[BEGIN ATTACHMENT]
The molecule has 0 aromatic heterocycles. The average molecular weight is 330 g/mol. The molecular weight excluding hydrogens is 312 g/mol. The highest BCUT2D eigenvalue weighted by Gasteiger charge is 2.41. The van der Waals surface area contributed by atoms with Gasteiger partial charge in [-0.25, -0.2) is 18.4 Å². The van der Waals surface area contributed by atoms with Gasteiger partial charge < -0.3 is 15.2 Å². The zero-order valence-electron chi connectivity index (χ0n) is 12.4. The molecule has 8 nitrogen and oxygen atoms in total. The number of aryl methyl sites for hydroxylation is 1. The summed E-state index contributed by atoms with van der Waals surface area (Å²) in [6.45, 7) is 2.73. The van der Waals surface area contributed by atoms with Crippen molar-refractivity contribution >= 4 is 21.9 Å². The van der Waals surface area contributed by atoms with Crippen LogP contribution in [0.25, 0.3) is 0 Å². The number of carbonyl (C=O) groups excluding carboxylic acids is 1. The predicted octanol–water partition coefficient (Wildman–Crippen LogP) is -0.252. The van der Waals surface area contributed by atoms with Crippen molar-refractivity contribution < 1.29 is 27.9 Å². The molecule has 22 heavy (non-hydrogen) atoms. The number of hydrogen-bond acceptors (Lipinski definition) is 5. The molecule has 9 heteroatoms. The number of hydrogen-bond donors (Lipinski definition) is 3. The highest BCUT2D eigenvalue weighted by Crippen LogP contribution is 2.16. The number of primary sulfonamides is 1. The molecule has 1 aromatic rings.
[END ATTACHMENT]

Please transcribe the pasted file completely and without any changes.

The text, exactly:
The molecule has 0 aromatic heterocycles. The average molecular weight is 330 g/mol. The molecular weight excluding hydrogens is 312 g/mol. The highest BCUT2D eigenvalue weighted by Gasteiger charge is 2.41. The van der Waals surface area contributed by atoms with Gasteiger partial charge in [-0.25, -0.2) is 18.4 Å². The van der Waals surface area contributed by atoms with Gasteiger partial charge < -0.3 is 15.2 Å². The zero-order valence-electron chi connectivity index (χ0n) is 12.4. The molecule has 8 nitrogen and oxygen atoms in total. The number of aryl methyl sites for hydroxylation is 1. The summed E-state index contributed by atoms with van der Waals surface area (Å²) in [6.45, 7) is 2.73. The van der Waals surface area contributed by atoms with Crippen molar-refractivity contribution >= 4 is 21.9 Å². The van der Waals surface area contributed by atoms with Crippen LogP contribution in [0.25, 0.3) is 0 Å². The number of carbonyl (C=O) groups excluding carboxylic acids is 1. The predicted octanol–water partition coefficient (Wildman–Crippen LogP) is -0.252. The van der Waals surface area contributed by atoms with Crippen molar-refractivity contribution < 1.29 is 27.9 Å². The molecule has 22 heavy (non-hydrogen) atoms. The number of hydrogen-bond acceptors (Lipinski definition) is 5. The molecule has 9 heteroatoms. The number of hydrogen-bond donors (Lipinski definition) is 3. The highest BCUT2D eigenvalue weighted by Crippen LogP contribution is 2.16. The number of primary sulfonamides is 1. The molecule has 1 aromatic rings.